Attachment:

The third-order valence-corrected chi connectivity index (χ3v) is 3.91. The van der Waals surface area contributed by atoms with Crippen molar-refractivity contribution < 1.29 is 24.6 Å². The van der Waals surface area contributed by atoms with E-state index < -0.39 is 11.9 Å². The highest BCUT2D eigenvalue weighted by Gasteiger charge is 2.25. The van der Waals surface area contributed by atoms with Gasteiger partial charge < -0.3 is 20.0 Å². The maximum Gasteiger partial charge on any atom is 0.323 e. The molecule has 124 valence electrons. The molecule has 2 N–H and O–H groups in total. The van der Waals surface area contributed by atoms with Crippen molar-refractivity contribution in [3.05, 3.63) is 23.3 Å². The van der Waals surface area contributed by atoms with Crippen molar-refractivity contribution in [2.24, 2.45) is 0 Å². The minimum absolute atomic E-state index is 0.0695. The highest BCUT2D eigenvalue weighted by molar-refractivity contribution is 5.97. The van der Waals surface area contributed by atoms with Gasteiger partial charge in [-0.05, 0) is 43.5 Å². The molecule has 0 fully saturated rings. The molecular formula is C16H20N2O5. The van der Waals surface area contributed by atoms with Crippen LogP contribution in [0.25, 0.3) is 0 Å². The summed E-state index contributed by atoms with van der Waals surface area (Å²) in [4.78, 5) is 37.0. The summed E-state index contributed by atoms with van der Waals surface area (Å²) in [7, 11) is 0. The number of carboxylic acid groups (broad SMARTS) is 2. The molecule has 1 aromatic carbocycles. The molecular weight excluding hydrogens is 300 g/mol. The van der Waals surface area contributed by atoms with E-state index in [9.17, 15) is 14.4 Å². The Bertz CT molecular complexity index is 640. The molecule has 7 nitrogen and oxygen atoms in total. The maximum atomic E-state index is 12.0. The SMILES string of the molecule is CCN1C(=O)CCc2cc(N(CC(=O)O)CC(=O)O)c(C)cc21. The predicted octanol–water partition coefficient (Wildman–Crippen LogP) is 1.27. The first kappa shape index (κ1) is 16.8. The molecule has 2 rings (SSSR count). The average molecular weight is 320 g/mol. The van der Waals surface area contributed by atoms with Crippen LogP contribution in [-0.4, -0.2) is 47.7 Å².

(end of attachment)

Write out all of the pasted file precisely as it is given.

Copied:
The third-order valence-corrected chi connectivity index (χ3v) is 3.91. The van der Waals surface area contributed by atoms with Crippen molar-refractivity contribution < 1.29 is 24.6 Å². The van der Waals surface area contributed by atoms with E-state index < -0.39 is 11.9 Å². The highest BCUT2D eigenvalue weighted by Gasteiger charge is 2.25. The van der Waals surface area contributed by atoms with Gasteiger partial charge < -0.3 is 20.0 Å². The maximum Gasteiger partial charge on any atom is 0.323 e. The molecule has 124 valence electrons. The molecule has 2 N–H and O–H groups in total. The van der Waals surface area contributed by atoms with Crippen molar-refractivity contribution in [3.05, 3.63) is 23.3 Å². The van der Waals surface area contributed by atoms with Crippen molar-refractivity contribution in [2.24, 2.45) is 0 Å². The minimum absolute atomic E-state index is 0.0695. The highest BCUT2D eigenvalue weighted by molar-refractivity contribution is 5.97. The van der Waals surface area contributed by atoms with Gasteiger partial charge in [-0.05, 0) is 43.5 Å². The molecule has 0 fully saturated rings. The molecular formula is C16H20N2O5. The van der Waals surface area contributed by atoms with Crippen LogP contribution in [0.25, 0.3) is 0 Å². The summed E-state index contributed by atoms with van der Waals surface area (Å²) in [4.78, 5) is 37.0. The summed E-state index contributed by atoms with van der Waals surface area (Å²) in [7, 11) is 0. The number of carboxylic acid groups (broad SMARTS) is 2. The molecule has 1 aromatic carbocycles. The molecular weight excluding hydrogens is 300 g/mol. The van der Waals surface area contributed by atoms with E-state index in [9.17, 15) is 14.4 Å². The Bertz CT molecular complexity index is 640. The molecule has 7 nitrogen and oxygen atoms in total. The maximum atomic E-state index is 12.0. The SMILES string of the molecule is CCN1C(=O)CCc2cc(N(CC(=O)O)CC(=O)O)c(C)cc21. The predicted octanol–water partition coefficient (Wildman–Crippen LogP) is 1.27. The first kappa shape index (κ1) is 16.8. The molecule has 2 rings (SSSR count). The average molecular weight is 320 g/mol. The van der Waals surface area contributed by atoms with Crippen LogP contribution in [-0.4, -0.2) is 47.7 Å².